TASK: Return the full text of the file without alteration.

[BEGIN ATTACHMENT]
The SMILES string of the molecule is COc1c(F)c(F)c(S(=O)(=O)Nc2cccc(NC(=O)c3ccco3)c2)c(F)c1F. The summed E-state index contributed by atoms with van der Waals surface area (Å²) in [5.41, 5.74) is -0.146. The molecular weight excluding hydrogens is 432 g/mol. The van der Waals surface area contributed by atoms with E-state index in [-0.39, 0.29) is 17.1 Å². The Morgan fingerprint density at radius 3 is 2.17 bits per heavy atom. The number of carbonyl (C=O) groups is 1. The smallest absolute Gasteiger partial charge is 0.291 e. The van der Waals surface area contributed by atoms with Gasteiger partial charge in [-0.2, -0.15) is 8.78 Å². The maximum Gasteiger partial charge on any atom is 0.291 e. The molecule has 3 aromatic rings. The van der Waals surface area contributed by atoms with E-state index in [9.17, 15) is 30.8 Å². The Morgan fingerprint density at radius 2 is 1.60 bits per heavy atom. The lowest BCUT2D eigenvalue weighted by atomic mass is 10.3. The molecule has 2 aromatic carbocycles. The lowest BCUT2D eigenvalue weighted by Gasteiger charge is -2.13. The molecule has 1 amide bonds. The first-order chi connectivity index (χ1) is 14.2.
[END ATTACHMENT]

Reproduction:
The SMILES string of the molecule is COc1c(F)c(F)c(S(=O)(=O)Nc2cccc(NC(=O)c3ccco3)c2)c(F)c1F. The summed E-state index contributed by atoms with van der Waals surface area (Å²) in [5.41, 5.74) is -0.146. The molecular weight excluding hydrogens is 432 g/mol. The van der Waals surface area contributed by atoms with E-state index in [-0.39, 0.29) is 17.1 Å². The Morgan fingerprint density at radius 3 is 2.17 bits per heavy atom. The number of carbonyl (C=O) groups is 1. The smallest absolute Gasteiger partial charge is 0.291 e. The van der Waals surface area contributed by atoms with Gasteiger partial charge in [-0.2, -0.15) is 8.78 Å². The maximum Gasteiger partial charge on any atom is 0.291 e. The molecule has 3 aromatic rings. The van der Waals surface area contributed by atoms with E-state index in [9.17, 15) is 30.8 Å². The Morgan fingerprint density at radius 2 is 1.60 bits per heavy atom. The lowest BCUT2D eigenvalue weighted by atomic mass is 10.3. The molecule has 2 aromatic carbocycles. The lowest BCUT2D eigenvalue weighted by Gasteiger charge is -2.13. The molecule has 1 amide bonds. The first-order chi connectivity index (χ1) is 14.2.